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I Am Greta
Sweden 2020

Opening 22 Oct 2020

Directed by: Nathan Grossman
Writing credits: Olof Berglind, Peter Modestij

I Am Greta gives audiences an up-close in-depth introduction to Greta Thunberg, the Swedish teen that made the climate crisis a personal crusade. Along the way, she involved the world. In 2018, 15-year-old Greta sat in front of the Swedish Parliament in Stockholm with a homemade sign and pile of information sheets for passers-by. Within days, people join Greta as the movement stutters to life. TV exposure garners attention causing a wildfire on social media, and spawns “Fridays For Future” initiative. Rather than attend Friday classes Greta, and now students globally, demonstrate demanding politicians take action about the climate crisis. Svante is at daughter Greta’s side throughout guiding, cajoling her to eat, and giving support.

Invitations flow in and the Greta-team (daughter, father) travel: Poland, Belgium, France, England, Denmark, Germany, and then create excitement by sailing to New York, USA; Greta gave up flying, eating meat, etcetera at the outset. She addresses various European Parliaments—the bit at the EU Parliament with Jean-Claude Juncker defies credibility—and the UN. Dignitaries she speaks with include: António Guterres, Emmanuel Macron, Arnold Schwarzenegger, John Bercow, Pope Francis and more. Her heartfelt ruminations about peers’ ostracism, the family’s closeness, Asperser Syndrome, her fears, routine and normality, etcetera hit the deepest chords.

Director-cinematographer Nathan Grossman amassed an amazing amount of good footage, albeit he included no practical facts, e.g., whose paying for their traveling expenses. Editors’ Charlotte Landelius and Hanna Lejonqvist with collaborating editor Magnus Svensson assemblage is disjointed, sometimes confusing, and tiresome, e.g., Greta repeating things in surplus, unessential clips that add to the film’s length. The lead-in sequence is attention-grabbing, and another about Greta’s non-admirers name-calling, and some eye-catching home movie clips are inserted.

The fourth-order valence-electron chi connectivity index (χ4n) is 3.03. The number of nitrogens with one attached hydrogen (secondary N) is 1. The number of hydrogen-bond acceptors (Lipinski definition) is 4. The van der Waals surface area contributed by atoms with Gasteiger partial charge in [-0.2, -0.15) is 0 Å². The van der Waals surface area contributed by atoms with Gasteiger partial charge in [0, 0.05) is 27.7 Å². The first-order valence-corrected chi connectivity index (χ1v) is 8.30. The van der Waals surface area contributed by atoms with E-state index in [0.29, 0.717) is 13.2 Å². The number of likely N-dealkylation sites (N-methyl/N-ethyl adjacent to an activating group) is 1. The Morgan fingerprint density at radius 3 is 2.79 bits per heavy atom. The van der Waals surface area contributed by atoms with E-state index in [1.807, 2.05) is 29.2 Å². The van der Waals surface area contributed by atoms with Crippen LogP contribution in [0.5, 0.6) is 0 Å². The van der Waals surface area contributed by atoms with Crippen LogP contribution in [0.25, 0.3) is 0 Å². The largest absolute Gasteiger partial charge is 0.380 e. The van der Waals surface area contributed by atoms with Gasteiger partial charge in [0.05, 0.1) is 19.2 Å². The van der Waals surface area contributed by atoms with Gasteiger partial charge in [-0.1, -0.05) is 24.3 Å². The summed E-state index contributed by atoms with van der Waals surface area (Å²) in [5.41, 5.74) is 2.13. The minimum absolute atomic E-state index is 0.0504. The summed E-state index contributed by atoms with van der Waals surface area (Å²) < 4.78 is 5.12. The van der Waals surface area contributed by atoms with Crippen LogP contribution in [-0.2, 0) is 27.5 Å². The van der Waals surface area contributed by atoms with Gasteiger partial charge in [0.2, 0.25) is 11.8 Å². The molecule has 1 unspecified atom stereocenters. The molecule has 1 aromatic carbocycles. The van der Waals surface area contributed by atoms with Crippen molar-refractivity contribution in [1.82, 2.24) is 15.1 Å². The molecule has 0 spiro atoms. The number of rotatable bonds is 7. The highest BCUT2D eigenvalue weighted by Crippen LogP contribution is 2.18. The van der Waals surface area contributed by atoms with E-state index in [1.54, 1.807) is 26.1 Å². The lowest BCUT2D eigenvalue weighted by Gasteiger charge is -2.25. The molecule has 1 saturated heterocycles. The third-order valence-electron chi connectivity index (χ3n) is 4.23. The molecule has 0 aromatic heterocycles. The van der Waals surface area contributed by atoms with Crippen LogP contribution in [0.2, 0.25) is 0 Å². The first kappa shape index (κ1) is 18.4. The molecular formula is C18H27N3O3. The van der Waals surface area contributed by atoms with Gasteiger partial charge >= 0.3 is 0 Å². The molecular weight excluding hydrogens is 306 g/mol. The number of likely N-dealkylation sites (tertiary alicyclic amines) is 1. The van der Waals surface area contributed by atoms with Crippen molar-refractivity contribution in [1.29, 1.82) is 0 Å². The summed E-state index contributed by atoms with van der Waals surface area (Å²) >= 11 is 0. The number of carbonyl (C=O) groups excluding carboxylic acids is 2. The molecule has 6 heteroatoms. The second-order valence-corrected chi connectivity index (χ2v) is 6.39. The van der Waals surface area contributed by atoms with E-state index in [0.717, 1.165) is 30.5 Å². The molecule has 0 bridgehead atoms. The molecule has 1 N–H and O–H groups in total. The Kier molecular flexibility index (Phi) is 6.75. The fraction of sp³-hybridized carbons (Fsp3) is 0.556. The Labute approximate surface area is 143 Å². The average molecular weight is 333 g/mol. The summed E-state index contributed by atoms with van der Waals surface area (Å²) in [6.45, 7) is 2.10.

Not one to mince words or spare adult’s feelings, with time Greta’s message hardens, e.g., “Together we can make a difference,” to “We have started to clean up your mess,” to “ You lied to us.” Teenagers’ forthrightness is refreshing, as is their moral compasses tone-deafness to political correctness when confronted with deflective rhetoric and political apathy. (Marinell Haegelin)

Second Opinion

In August 2018, a teenager sat down in front of the Swedish Parliament building brandishing a sign that said she was on strike for the climate. Greta Thunberg was just fifteen years old. Right at the start, I found it unusual that this early action was captured on video in quite a professional way. But then again, I did not grow up in world of smart phone cameras and apps. Still curious though about how during the entire documentary, a camera captured so many intimate moments, I later learned that Greta’s father Svante Thunberg is an experienced actor. Her mother Malena Ernman is an opera singer and actor. This is a family affair.

Greta is an unusual climate activist in part because her single-minded, passionate determination as an activist would be unusual in any teenager. This documentary highlights what makes Greta so special that she is criticized and praised by world leaders. Through all the media attention, personal attacks and adoration, Greta stays on message. Her story is worth a listen. (Mary Nyiri)

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